21 May 2015

Making sketchbooks at home

I made a sketchbook like this for a drawing class last semester and I keep returning to the structure. I like it because it's pretty inexpensive, I can make it at home, it's durable, and depending on how much I line the spine, it can lay completely flat.

I start by sewing a textblock on a sufficient number of tapes -- this book is only 6" tall, so I only used two tapes.

I cut two holes in the cover and pull the tapes through. I try to make the holes on the small side for a snug fit. 

Then I fray the tapes out ...

... combing them with this tiny brush for eyelashes can be helpful.

I glue them down, and then put an extended muslin patch lining on the spine. The lining goes over onto the boards and is glued on top of them. For a sketchbook that lays open when flat, this is usually the only spine lining a book of ten sections needs.  If you wanted better throw up, you could also put on a paper lining. Then I PVA the sides of the boards, to keep them from splitting, and cover the spine and corners with book cloth.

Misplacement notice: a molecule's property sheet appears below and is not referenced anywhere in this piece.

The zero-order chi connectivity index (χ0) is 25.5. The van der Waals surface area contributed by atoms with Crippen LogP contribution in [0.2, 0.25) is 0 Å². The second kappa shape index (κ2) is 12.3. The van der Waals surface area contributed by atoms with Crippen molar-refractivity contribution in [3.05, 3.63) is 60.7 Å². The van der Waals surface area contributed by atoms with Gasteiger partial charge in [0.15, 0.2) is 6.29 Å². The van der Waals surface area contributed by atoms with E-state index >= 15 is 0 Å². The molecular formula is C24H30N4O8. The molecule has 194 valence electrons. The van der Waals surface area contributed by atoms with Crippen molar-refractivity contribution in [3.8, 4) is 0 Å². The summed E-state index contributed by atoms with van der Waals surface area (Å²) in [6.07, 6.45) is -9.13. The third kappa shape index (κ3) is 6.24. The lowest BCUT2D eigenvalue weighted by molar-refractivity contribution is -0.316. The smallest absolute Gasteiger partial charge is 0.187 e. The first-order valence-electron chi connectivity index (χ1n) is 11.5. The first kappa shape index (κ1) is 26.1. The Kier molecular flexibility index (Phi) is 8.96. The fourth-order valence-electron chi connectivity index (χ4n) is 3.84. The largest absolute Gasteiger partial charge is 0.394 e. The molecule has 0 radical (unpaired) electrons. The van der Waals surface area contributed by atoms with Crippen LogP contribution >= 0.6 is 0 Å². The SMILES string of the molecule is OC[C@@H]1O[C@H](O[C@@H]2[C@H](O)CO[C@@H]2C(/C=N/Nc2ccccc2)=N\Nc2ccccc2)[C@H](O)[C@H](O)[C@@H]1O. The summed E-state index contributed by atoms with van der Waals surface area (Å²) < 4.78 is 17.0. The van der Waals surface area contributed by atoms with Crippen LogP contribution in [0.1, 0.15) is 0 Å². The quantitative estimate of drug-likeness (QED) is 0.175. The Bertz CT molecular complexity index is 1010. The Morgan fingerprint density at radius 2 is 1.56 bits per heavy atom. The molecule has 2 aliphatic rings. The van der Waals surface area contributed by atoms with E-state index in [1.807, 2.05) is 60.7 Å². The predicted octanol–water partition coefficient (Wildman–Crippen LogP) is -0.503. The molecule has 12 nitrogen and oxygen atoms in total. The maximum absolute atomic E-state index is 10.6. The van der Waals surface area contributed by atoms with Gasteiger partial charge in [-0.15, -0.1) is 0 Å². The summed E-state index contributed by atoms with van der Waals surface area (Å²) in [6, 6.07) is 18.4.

Sometimes I put a little matching "headband" on.

I also usually cover the inside of the joint with another piece of cloth, just for aesthetics. Plus, I think the frayed cords would be more vulnerable without it. 

This is a sketchbook structure that has performed well for me. The laced in tapes provide a super sturdy board connection, but the process doesn't have so many steps that it's an obstacle to making more sketchbooks when I need them. 

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